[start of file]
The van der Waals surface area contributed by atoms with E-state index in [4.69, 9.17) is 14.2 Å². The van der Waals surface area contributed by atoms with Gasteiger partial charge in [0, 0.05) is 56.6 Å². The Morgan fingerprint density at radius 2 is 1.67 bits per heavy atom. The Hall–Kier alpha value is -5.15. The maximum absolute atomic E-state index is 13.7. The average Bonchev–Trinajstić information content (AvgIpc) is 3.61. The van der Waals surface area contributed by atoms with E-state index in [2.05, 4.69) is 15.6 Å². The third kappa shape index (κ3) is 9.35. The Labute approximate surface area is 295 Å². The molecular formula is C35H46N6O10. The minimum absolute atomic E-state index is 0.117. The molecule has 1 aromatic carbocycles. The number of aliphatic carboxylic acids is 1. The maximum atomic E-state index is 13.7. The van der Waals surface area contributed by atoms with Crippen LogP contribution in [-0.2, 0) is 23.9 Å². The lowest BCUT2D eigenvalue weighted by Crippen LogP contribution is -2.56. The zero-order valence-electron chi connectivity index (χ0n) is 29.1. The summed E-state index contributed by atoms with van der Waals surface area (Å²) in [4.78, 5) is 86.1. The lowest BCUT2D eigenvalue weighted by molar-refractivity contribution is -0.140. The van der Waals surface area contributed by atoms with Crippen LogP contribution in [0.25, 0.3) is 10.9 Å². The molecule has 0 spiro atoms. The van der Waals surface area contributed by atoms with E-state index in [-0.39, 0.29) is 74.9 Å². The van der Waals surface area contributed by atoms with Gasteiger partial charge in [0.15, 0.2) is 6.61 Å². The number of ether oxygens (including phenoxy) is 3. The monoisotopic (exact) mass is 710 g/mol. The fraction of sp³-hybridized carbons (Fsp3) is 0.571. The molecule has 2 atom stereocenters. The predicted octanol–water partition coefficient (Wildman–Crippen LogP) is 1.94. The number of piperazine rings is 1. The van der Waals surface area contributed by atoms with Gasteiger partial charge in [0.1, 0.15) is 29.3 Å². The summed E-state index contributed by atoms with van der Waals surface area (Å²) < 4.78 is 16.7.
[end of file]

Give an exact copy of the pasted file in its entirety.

The van der Waals surface area contributed by atoms with E-state index in [4.69, 9.17) is 14.2 Å². The van der Waals surface area contributed by atoms with Gasteiger partial charge in [0, 0.05) is 56.6 Å². The Morgan fingerprint density at radius 2 is 1.67 bits per heavy atom. The Hall–Kier alpha value is -5.15. The maximum absolute atomic E-state index is 13.7. The average Bonchev–Trinajstić information content (AvgIpc) is 3.61. The van der Waals surface area contributed by atoms with E-state index in [2.05, 4.69) is 15.6 Å². The third kappa shape index (κ3) is 9.35. The Labute approximate surface area is 295 Å². The molecular formula is C35H46N6O10. The minimum absolute atomic E-state index is 0.117. The molecule has 1 aromatic carbocycles. The number of aliphatic carboxylic acids is 1. The maximum atomic E-state index is 13.7. The van der Waals surface area contributed by atoms with Crippen LogP contribution in [-0.2, 0) is 23.9 Å². The lowest BCUT2D eigenvalue weighted by Crippen LogP contribution is -2.56. The zero-order valence-electron chi connectivity index (χ0n) is 29.1. The summed E-state index contributed by atoms with van der Waals surface area (Å²) in [4.78, 5) is 86.1. The lowest BCUT2D eigenvalue weighted by molar-refractivity contribution is -0.140. The van der Waals surface area contributed by atoms with Crippen LogP contribution in [0.25, 0.3) is 10.9 Å². The molecule has 0 spiro atoms. The van der Waals surface area contributed by atoms with E-state index in [-0.39, 0.29) is 74.9 Å². The van der Waals surface area contributed by atoms with Gasteiger partial charge in [0.15, 0.2) is 6.61 Å². The number of ether oxygens (including phenoxy) is 3. The monoisotopic (exact) mass is 710 g/mol. The fraction of sp³-hybridized carbons (Fsp3) is 0.571. The molecule has 2 atom stereocenters. The predicted octanol–water partition coefficient (Wildman–Crippen LogP) is 1.94. The number of piperazine rings is 1. The van der Waals surface area contributed by atoms with Gasteiger partial charge in [0.1, 0.15) is 29.3 Å². The summed E-state index contributed by atoms with van der Waals surface area (Å²) < 4.78 is 16.7.